Pannikin Coffee & Tea to close location near Del Mar
By Karen Billing
Pannikin Coffee & Tea, one of Flower Hill Promenade’s longest-running tenants, will serve its last cup of coffee at its Flower Hill location on May 31. The coffee house has opted not to renew its lease.
“We’ve been here a long time and we just couldn’t come to an agreement with the mall management on a fair rent so we didn’t renew our lease,” said owner Shawn Holder.
Holder said from a business standpoint, it was an easy decision to make but from an emotional side, it was anything but.
“We have many loyal customers and friends,” said Holder, whose son Dempsey is a business partner and in charge of the Flower Hill location. “We will do a great job for them right to the end, we hope everyone will come until the last day. We’re disappointed; we absolutely would have stayed.
“This is a family business and these kinds of businesses take everything you have. And we have put everything we have into it,” Holder said.
Jeffrey Essakow, president of Flower Hill Promenade, said he is saddened to see their long-standing tenant go and that they were informed of the coffee shop’s intention to close at the end of the shop’s current term lease.
“We have enjoyed a long relationship with the Holder family and will miss them at Flower Hill,” Essakow said. “We wish Pannikin every success in the future as we look forward to announcing an exciting new tenant soon.”
As stated on its iconic cups, Pannikin has been “wakin’ up San Diego” since 1968. Holder and his family bought the coffeehouse chain from the original owner and founder Bob Sinclair in 1997.
Although he’s not sure of the exact year, Holder said Pannikin has been at Flower Hill since the mid-1980s. TRE Boutique (formerly The Rare Earth) is the only other store that has been around that long.
Pannikin used to be conjoined with BookWorks book store, which closed in 2011 after 35 years — currently the shop shares open borders with Pangaea Outpost and Dallmann Chocolate Boutique.
Pannikin will continue to have its coffee shops in La Jolla and Leucadia (inside the yellow, historic Santa Fe Railroad Station building that Holder owns), as well as a shop at San Diego International Airport — they roast the coffee and supply all the baked goods, but the airport shop is run by a company called High Flying Foods.
At Flower Hill, the front counter cases were always filled with baked goods such as pies, cakes and giant cookies, espresso drinks named for rock stars like Jimi Hendrix (four shots of espresso with steamed Mexican chocolate milk and hazelnut syrup), and there was a unique selection of teas.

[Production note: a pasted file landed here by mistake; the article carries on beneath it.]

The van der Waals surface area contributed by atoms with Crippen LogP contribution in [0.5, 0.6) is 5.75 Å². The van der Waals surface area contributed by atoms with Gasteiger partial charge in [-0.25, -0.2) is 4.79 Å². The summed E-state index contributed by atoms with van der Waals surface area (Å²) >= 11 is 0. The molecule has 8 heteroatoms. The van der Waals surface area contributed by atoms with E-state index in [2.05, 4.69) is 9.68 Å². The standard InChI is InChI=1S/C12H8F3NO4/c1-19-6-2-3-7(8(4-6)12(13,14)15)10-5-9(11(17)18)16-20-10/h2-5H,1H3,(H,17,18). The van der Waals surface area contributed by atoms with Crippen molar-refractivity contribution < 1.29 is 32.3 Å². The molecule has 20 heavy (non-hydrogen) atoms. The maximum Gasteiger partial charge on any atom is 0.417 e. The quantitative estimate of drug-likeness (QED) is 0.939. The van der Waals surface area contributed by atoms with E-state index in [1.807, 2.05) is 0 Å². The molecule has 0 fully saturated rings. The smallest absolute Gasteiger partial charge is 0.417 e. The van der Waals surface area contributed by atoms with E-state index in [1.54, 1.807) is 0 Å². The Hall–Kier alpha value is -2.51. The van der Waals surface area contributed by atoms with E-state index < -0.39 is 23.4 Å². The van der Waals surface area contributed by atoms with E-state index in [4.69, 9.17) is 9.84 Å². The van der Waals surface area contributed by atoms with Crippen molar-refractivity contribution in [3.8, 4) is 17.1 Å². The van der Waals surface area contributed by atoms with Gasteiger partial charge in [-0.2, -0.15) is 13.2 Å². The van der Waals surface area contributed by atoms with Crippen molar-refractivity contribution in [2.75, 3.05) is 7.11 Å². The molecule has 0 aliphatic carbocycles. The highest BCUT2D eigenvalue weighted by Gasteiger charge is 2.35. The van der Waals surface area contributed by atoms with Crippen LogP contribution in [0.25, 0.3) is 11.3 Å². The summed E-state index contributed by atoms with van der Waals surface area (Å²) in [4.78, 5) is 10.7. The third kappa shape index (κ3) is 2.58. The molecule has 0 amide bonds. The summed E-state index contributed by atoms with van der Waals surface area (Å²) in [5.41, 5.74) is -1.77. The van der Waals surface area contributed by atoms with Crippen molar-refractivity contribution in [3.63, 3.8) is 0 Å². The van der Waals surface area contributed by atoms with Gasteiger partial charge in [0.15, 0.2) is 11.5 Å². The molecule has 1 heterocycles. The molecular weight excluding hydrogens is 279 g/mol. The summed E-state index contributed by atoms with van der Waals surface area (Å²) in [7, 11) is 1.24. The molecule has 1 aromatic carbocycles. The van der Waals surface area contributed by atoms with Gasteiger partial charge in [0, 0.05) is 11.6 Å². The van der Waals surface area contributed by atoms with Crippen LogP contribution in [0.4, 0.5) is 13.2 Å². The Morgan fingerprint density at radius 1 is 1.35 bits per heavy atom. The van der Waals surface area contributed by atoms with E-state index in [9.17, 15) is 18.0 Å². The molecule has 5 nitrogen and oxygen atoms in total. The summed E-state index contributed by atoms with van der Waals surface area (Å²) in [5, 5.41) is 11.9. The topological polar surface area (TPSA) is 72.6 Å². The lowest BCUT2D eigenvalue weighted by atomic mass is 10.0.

The shop featured quirky décor, such as vintage road signs and airplane propeller proclaiming its coffee had altitude, old wooden stadium seating and a popular wall of window-front seating looking out onto an often-packed outdoor patio. There was a variety of seating spots and tables usually filled with families enjoying meals, students studying or people working on laptops.
Holder said the closing of the Flower Hill movie theater (which became Whole Foods Market in the renovation) hurt their business. They used to stay full in the late afternoon until 9 or 10 p.m. at night on the weekends with traffic from movie-goers — Holder said that’s just not the case anymore.
“We really miss that part of the business,” Holder said. “The rent is just more than we can support.”
Holden said he has “no hard feelings” toward the center or the management. He said they are good people that just need to get a business in that can pay the higher rent.
Holder said that Pannikin has many exciting things coming — they have started producing their own Pannikin brand K-cups for single-cup coffee makers and their website sells over 20 varieties of coffee and 40 types of tea across the country; Holder said soon they will partner with Amazon on a website.
Pannikin will continue to roast its own coffee in Leucadia and bake its cookies and cakes from scratch.
“We think we do it better than anybody,” Holder said. “We have an amazing little company and great shops, we were one of the first in San Diego and we’re going to be here forever.”
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